Not much to say about this one… except maybe that finding this particular fractal struck me somewhat. It has something to say, I feel.
There are things hidden so deep within us that we don’t even know them to be there. It’s unsettling, to say the least, when they suddenly start showing themselves. But knowing oneself is a first step. Not towards leaving the past behind, but towards integrating it into one’s being.
For me, art has always been the vessel that takes me both towards the divine and towards the depths within myself. Even if the journey can be painful at times, I wouldn’t trade it for anything.
A spider glides down from the ceiling and lands on my desk.
I’m afraid, I want to kill this little creature; she dares to suggest the possibility of being able to hurt me. What if she bites me? While I am sitting and writing, lying and sleeping; I won’t share my home with a poisonous animal.
Fear is the strangest thing. It makes us ruin our life and that of others, desperately trying to avoid precisely such ruin. But it’s not the only option.
Without hesitation, she makes her way towards my keyboard, walks straight over it, and hangs herself from the border of the desk, where she remains suspended in the air.
I’m taken aback, I gaze at this little creature; she dares to suggest the possibility of beauty, wonder and compassion. While I am sitting and writing, lying and sleeping, I share my home with an angel.
She poses herself on the ground. A sound outside distracts me. When I look again, she’s gone.
Power doesn’t have to be violent; it can be soft and gentle. It doesn’t have to be about domination; it can be about respect – for yourself and others. Tap into that source of inner power. Stripped of false associations, it is a beautiful thing to behold.
It’s been a while since I’ve posted non-fractal stuff on this blog, but I feel that I need to make myself publicly accountable for this.
In the month of september, I will eat a 100% vegan diet.
There. I’ve been considering to change my diet for quite a while, but there was always something “more important” I chose to focus my energy on. One of the biggest obstacles of eating a non-standard diet is that the entire social structure is constantly pressing against your decision. A couple of years ago, I tried going vegetarian, but found it hard to keep up mostly because I had a normal job back then, which added even further to that pressure with lots of lunches, meetings, and events.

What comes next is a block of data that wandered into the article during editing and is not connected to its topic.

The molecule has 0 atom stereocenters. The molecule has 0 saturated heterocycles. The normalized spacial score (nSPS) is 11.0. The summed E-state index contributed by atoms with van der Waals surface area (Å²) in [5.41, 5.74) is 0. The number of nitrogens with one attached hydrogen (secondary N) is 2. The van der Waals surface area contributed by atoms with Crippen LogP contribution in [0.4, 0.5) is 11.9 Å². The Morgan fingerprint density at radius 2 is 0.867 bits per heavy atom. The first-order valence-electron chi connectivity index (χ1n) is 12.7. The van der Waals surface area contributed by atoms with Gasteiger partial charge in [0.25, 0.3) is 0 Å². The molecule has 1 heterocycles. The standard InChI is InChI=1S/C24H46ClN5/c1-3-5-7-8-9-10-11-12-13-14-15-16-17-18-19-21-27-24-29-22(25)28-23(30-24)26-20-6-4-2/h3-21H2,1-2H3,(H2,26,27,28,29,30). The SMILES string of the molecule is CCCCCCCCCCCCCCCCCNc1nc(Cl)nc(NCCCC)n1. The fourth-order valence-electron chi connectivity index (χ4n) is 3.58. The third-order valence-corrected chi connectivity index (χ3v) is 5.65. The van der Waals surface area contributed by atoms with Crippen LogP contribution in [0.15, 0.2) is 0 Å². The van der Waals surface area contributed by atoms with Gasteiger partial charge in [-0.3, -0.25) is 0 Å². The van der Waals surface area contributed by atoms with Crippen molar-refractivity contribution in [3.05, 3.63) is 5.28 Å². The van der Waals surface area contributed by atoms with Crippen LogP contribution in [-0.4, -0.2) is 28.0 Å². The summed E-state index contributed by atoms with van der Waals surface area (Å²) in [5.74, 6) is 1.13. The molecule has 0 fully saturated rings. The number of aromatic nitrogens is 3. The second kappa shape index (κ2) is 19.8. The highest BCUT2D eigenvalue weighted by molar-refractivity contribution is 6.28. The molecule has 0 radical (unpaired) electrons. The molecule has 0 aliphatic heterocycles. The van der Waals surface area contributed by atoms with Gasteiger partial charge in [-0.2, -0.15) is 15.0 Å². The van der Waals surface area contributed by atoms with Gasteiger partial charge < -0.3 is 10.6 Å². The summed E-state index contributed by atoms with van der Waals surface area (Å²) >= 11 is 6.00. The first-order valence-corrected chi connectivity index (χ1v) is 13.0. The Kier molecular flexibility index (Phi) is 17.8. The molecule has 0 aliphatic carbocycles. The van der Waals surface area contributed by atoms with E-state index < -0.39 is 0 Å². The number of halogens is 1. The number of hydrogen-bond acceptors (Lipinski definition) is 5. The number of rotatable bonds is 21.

Early this year, when I finally gave up my job to become a freelancer, I meant to give it another try, but somehow always kept pushing it off. The excuse was that I wanted to get used to my new working environment first, and the inertia generated by that decision carried the habit forward another 6 months unquestioned.
I’m putting an end to that right now. It took a not-so-gentle reminder popping up in my feed reader, even if I already knew all the arguments for making a switch. My reasons for this decisions are three-fold:
1) Nutritional: Some people say that humans are made to eat meat; others say that we are vegans by nature. I’ve eaten meat my entire life, so it’s only fair to see how it’s like to be on the other side of the debate.
2) Environmental: Do you seriously think that deforestation happens because you printed one too many pages of paper? That’s absurd. The paper industry plants trees just as fast as they raze them. Forests recede when cows take their place. Eating fruits and vegetables is orders of magnitude more efficient than eating meat, simply because a very low percentage of the energy animals consume is actually converted to meat, the rest being lost to side effects such as growing bones, keeping their body temperature and emitting greenhouse gases.
3) Ethical: It’s nice to pretend you’re not responsible for the things you are (directly or indirectly) paying other people to do for you, but that just isn’t true, and I’m not willing to ignore it any longer. I’m not against eating meat per se, but rather against the horrible practices of the industries involved (see video in the link above). If my personal ethics prevent me from mercilessly torturing and killing animals, they must also prevent me from allowing others to do it on my behalf.